There are lots of people I will never be, and I would be very foolish to try to fill their shoes. Brilliant philosophers. Accomplished artists. Any kind of elite sportsman.
Any kind of sportsman at all, really.
But that doesn’t worry me, or you, in the normal run of things. I’m no Cezanne, but that doesn’t mean I can’t enjoy mucking about with some watercolours. And the world is no better off without my footballing prowess, or analytical smarts.
But there are roles that you and I need to fill which definitely go with the job of being a pastor, and arguably go with the role of being a Christian.
Evangelist, for instance.
Boy, do I find it hard.
And I think one reason I find it hard is because I assume that there is one style of being an evangelist, or an ideal person, and I am to copy that. The result is I feel guilty and cramped: guilty because I can’t do it like them, and cramped because I shouldn’t be trying to do it like them.
There are lots of evangelists I will never be, and I would be very foolish to try to fill their shoes. I don’t have the personal presence of Billy Graham, the easy charm of Nicky Gumbel, or the intellectual firepower of Ravi Zacharias. I can’t confront, like Phillip Jensen, and I don’t have the passion of Rico Tice.
And the trick is not to let that worry me.
As a pastor, I am to ‘do the work of an evangelist’ (2 Tim. 4:5) even if I’m not a natural.
So here are the three, simple lessons I’ve learned.
Preach often, simply, about how to become a Christian. People need to hear it put from the person they’re most to hearing it from. Those big name guys have huge advantages, but I have a better one: I’m available, I live round here, and I can meet up for coffee. And especially if I find one-to-one evangelism hard, forcing myself to articulate the gospel invitation helps me to practice, and does a lot of the work for me.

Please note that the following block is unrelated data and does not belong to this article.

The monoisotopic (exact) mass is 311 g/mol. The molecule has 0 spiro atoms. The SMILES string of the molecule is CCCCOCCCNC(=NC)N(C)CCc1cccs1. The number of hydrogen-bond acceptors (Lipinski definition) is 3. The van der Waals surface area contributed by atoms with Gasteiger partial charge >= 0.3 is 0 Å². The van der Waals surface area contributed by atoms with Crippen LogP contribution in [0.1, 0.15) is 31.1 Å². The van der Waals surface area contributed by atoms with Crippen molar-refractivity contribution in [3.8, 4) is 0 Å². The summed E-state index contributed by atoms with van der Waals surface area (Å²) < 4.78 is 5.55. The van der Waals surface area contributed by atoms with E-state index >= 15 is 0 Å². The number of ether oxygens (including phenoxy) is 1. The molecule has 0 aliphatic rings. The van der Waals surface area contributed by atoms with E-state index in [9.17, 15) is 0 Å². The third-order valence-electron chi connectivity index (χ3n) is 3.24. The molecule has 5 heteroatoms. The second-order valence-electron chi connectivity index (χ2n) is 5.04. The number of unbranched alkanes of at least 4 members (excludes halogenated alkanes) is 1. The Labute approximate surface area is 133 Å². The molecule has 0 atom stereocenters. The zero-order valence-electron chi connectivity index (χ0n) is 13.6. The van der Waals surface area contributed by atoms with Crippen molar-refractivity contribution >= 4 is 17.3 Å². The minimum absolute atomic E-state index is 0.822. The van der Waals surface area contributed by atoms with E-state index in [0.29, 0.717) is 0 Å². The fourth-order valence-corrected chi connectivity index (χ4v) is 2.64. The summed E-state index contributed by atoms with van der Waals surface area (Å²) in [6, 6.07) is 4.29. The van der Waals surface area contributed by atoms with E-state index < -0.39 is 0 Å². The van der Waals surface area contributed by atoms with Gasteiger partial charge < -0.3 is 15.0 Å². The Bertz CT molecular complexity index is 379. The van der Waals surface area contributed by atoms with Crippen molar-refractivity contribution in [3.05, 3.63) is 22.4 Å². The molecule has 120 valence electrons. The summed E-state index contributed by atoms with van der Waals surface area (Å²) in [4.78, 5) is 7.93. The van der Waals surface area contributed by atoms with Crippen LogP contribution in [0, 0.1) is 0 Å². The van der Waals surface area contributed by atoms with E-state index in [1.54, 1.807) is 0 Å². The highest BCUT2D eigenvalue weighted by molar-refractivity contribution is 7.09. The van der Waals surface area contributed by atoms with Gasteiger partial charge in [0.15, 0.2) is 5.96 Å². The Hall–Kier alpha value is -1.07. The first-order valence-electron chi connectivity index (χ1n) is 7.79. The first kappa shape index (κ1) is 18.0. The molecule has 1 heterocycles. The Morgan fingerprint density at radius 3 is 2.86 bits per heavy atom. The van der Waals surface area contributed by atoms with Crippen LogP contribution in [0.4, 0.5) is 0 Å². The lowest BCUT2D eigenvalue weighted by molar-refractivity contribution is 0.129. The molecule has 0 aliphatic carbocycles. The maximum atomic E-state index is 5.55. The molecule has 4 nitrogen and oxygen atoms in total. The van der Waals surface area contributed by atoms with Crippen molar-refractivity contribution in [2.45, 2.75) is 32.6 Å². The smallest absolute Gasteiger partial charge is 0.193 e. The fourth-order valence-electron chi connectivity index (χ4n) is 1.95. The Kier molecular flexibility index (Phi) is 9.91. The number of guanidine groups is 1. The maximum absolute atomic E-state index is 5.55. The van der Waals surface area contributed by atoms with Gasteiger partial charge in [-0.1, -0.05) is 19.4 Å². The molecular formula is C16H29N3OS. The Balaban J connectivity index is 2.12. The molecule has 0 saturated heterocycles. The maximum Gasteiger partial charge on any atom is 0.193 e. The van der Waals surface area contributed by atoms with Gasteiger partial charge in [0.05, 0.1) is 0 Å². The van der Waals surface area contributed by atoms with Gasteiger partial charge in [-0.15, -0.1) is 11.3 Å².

Provide your own resources. I’ve written before about the advantages of producing your own evangelistic resources – it’s not so much about having your name on the cover (though your church’s logo is a good idea), but having your voice between the covers. Your phrasing and content matches the courses and programmes you run.
Find your niche. I read loads, and enjoy talking about books, so I find the most natural place for me is a secular book group. Any novel worth reading raises issues that shake hands with the gospel, and if I get the approach right, I can make a case for gospel plausibility without forcing the matter.
Have you found a way that’s natural to you? I’d love to hear it! Pile in.